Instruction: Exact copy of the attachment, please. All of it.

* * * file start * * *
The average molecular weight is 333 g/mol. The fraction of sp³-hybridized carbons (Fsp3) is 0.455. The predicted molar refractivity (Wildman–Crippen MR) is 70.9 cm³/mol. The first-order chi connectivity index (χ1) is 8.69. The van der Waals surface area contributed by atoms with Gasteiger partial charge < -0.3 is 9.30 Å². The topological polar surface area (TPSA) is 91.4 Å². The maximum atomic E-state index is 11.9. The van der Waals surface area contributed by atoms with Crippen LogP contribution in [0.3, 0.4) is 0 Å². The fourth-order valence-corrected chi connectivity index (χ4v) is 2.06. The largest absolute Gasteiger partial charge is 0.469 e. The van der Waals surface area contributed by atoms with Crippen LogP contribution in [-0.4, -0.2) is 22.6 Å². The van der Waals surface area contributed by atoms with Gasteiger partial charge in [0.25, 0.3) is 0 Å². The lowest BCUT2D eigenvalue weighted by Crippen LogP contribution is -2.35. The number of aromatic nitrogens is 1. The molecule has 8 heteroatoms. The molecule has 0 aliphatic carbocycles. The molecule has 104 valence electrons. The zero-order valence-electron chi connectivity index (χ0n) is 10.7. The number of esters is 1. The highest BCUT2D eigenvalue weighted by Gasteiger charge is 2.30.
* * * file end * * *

The average molecular weight is 333 g/mol. The fraction of sp³-hybridized carbons (Fsp3) is 0.455. The predicted molar refractivity (Wildman–Crippen MR) is 70.9 cm³/mol. The first-order chi connectivity index (χ1) is 8.69. The van der Waals surface area contributed by atoms with Gasteiger partial charge < -0.3 is 9.30 Å². The topological polar surface area (TPSA) is 91.4 Å². The maximum atomic E-state index is 11.9. The van der Waals surface area contributed by atoms with Crippen LogP contribution in [0.3, 0.4) is 0 Å². The fourth-order valence-corrected chi connectivity index (χ4v) is 2.06. The largest absolute Gasteiger partial charge is 0.469 e. The van der Waals surface area contributed by atoms with Crippen LogP contribution in [-0.4, -0.2) is 22.6 Å². The van der Waals surface area contributed by atoms with Gasteiger partial charge in [0.25, 0.3) is 0 Å². The lowest BCUT2D eigenvalue weighted by Crippen LogP contribution is -2.35. The number of aromatic nitrogens is 1. The molecule has 8 heteroatoms. The molecule has 0 aliphatic carbocycles. The molecule has 104 valence electrons. The zero-order valence-electron chi connectivity index (χ0n) is 10.7. The number of esters is 1. The highest BCUT2D eigenvalue weighted by Gasteiger charge is 2.30.